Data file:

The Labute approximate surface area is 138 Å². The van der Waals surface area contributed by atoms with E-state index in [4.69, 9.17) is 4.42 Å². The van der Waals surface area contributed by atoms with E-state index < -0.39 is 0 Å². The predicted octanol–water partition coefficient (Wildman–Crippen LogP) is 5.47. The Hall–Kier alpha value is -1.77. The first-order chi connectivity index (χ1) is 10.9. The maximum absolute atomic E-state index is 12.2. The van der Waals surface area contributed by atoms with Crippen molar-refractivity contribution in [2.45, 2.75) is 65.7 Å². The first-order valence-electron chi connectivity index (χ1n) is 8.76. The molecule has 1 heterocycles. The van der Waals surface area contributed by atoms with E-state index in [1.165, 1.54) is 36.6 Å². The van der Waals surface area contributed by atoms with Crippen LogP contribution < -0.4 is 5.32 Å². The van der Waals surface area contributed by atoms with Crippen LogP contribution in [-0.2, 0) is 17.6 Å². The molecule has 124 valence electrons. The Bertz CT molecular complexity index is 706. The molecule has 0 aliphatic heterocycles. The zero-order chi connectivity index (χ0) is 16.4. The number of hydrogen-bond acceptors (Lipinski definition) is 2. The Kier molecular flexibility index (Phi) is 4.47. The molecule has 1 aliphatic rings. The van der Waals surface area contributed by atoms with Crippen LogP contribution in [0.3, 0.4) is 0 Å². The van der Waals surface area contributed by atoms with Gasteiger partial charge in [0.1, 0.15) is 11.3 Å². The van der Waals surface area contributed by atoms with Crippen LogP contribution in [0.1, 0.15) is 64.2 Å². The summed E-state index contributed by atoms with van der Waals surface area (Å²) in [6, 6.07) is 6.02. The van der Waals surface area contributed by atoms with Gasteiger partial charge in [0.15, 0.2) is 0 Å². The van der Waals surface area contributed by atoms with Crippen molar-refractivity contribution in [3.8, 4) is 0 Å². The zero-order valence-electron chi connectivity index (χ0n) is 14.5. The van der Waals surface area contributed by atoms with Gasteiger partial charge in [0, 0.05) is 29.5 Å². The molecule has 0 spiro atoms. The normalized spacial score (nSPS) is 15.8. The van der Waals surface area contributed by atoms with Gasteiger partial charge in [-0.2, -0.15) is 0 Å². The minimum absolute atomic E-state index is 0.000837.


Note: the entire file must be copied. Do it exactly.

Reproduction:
The Labute approximate surface area is 138 Å². The van der Waals surface area contributed by atoms with E-state index in [4.69, 9.17) is 4.42 Å². The van der Waals surface area contributed by atoms with E-state index < -0.39 is 0 Å². The predicted octanol–water partition coefficient (Wildman–Crippen LogP) is 5.47. The Hall–Kier alpha value is -1.77. The first-order chi connectivity index (χ1) is 10.9. The maximum absolute atomic E-state index is 12.2. The van der Waals surface area contributed by atoms with Crippen molar-refractivity contribution in [2.45, 2.75) is 65.7 Å². The first-order valence-electron chi connectivity index (χ1n) is 8.76. The molecule has 1 heterocycles. The van der Waals surface area contributed by atoms with E-state index in [1.165, 1.54) is 36.6 Å². The van der Waals surface area contributed by atoms with Crippen LogP contribution < -0.4 is 5.32 Å². The van der Waals surface area contributed by atoms with Crippen LogP contribution in [-0.2, 0) is 17.6 Å². The molecule has 124 valence electrons. The Bertz CT molecular complexity index is 706. The molecule has 0 aliphatic heterocycles. The zero-order chi connectivity index (χ0) is 16.4. The number of hydrogen-bond acceptors (Lipinski definition) is 2. The Kier molecular flexibility index (Phi) is 4.47. The molecule has 1 aliphatic rings. The van der Waals surface area contributed by atoms with Crippen LogP contribution in [0.3, 0.4) is 0 Å². The van der Waals surface area contributed by atoms with Gasteiger partial charge in [0.1, 0.15) is 11.3 Å². The van der Waals surface area contributed by atoms with Crippen LogP contribution in [0.1, 0.15) is 64.2 Å². The summed E-state index contributed by atoms with van der Waals surface area (Å²) in [6, 6.07) is 6.02. The van der Waals surface area contributed by atoms with Gasteiger partial charge in [0.15, 0.2) is 0 Å². The van der Waals surface area contributed by atoms with Crippen molar-refractivity contribution in [3.8, 4) is 0 Å². The zero-order valence-electron chi connectivity index (χ0n) is 14.5. The van der Waals surface area contributed by atoms with Gasteiger partial charge in [0, 0.05) is 29.5 Å². The molecule has 0 spiro atoms. The normalized spacial score (nSPS) is 15.8. The van der Waals surface area contributed by atoms with Gasteiger partial charge in [-0.2, -0.15) is 0 Å². The minimum absolute atomic E-state index is 0.000837.